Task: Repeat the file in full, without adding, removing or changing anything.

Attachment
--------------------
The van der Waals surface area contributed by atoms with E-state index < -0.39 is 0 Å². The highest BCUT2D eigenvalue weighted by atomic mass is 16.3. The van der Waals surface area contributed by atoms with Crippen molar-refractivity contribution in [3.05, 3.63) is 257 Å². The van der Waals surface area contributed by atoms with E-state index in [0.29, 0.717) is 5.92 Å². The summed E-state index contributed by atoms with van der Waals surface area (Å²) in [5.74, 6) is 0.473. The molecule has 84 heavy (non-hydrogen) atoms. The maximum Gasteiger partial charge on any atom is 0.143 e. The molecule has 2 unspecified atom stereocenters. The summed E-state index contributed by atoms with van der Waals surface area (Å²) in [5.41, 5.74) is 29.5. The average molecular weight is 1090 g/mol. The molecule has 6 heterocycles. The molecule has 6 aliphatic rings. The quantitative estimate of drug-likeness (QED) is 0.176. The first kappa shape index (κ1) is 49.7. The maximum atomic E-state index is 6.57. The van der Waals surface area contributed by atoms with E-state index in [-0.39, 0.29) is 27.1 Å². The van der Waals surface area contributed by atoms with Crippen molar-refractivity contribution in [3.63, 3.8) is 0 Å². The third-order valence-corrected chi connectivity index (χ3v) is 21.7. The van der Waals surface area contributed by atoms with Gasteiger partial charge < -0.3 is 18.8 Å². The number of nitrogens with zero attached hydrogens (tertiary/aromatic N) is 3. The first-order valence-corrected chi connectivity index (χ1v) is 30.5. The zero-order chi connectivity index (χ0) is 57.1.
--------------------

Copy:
The van der Waals surface area contributed by atoms with E-state index < -0.39 is 0 Å². The highest BCUT2D eigenvalue weighted by atomic mass is 16.3. The van der Waals surface area contributed by atoms with Crippen molar-refractivity contribution in [3.05, 3.63) is 257 Å². The van der Waals surface area contributed by atoms with E-state index in [0.29, 0.717) is 5.92 Å². The summed E-state index contributed by atoms with van der Waals surface area (Å²) in [5.74, 6) is 0.473. The molecule has 84 heavy (non-hydrogen) atoms. The maximum Gasteiger partial charge on any atom is 0.143 e. The molecule has 2 unspecified atom stereocenters. The summed E-state index contributed by atoms with van der Waals surface area (Å²) in [5.41, 5.74) is 29.5. The average molecular weight is 1090 g/mol. The molecule has 6 heterocycles. The molecule has 6 aliphatic rings. The quantitative estimate of drug-likeness (QED) is 0.176. The first kappa shape index (κ1) is 49.7. The maximum atomic E-state index is 6.57. The van der Waals surface area contributed by atoms with E-state index in [-0.39, 0.29) is 27.1 Å². The van der Waals surface area contributed by atoms with Crippen molar-refractivity contribution in [3.63, 3.8) is 0 Å². The third-order valence-corrected chi connectivity index (χ3v) is 21.7. The van der Waals surface area contributed by atoms with Gasteiger partial charge < -0.3 is 18.8 Å². The number of nitrogens with zero attached hydrogens (tertiary/aromatic N) is 3. The first-order valence-corrected chi connectivity index (χ1v) is 30.5. The zero-order chi connectivity index (χ0) is 57.1.